Mutko said that Lokomotiv Yaroslavl would be demoted to a lower league as part of a gradual rebuilding program, in line with the team management's wishes.
"At a meeting with the president, we arrived at the conclusion that we must support those decisions taken by the club," Mutko said after a high-level discussion on plans for Lokomotiv chaired by Russian President Dmitry Medvedev.
Lokomotiv president Yury Yakovlyev said the team might begin playing in December in the Major Hockey League, which is the second tier of Russian hockey.
By way of a concession, Lokomotiv will be automatically eligible to compete in next year's playoffs, regardless of where it places in the MHL.
The crash Wednesday of a chartered Yak-42 jet outside the western city of Yaroslavl took the lives of 28 players, two coaches and seven other Lokomotiv staff. Alexander Galimov, the only member of the team to initially survive the crash in which a total of 44 people were killed, died Monday of his injuries in a Moscow hospital.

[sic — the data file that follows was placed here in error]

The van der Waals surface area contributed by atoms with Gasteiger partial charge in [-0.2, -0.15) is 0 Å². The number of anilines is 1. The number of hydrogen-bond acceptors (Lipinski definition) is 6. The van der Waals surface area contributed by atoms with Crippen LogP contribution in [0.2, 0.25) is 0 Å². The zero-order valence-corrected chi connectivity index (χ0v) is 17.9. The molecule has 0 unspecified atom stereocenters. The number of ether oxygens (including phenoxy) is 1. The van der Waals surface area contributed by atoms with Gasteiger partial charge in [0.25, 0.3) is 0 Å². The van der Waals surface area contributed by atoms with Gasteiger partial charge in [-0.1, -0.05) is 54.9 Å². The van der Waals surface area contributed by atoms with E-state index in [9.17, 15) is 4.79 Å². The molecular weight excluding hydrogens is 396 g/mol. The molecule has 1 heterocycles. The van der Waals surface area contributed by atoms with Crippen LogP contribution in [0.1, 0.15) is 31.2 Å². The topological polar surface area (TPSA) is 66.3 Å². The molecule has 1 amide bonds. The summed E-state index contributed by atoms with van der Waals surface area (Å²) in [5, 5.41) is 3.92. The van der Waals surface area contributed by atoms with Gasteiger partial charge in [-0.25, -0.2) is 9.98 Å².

Top hockey officials had earlier expressed hopes Lokomotiv could be revived in time to take part in the current season, which began Monday, by drafting in players from other KHL teams. Those plans appear to have been shelved in favour of more long-term reconstruction plans.
Mutko said the rebuilding of Lokomotiv would take place in a series of stages.
The first step will be transferring the team to the Major Hockey League. After that, youth players from other clubs will be permitted to transfer to Lokomotiv, Mutko said.
Yakovlyev said Lokomotiv's farm team of young and up-and-coming players would be used as the base on which to create a new squad. He added that before next season, Lokomotiv would seek to attract players with expired contracts and have the quota for foreign players increased to six — one more than for other teams.Suggest a correction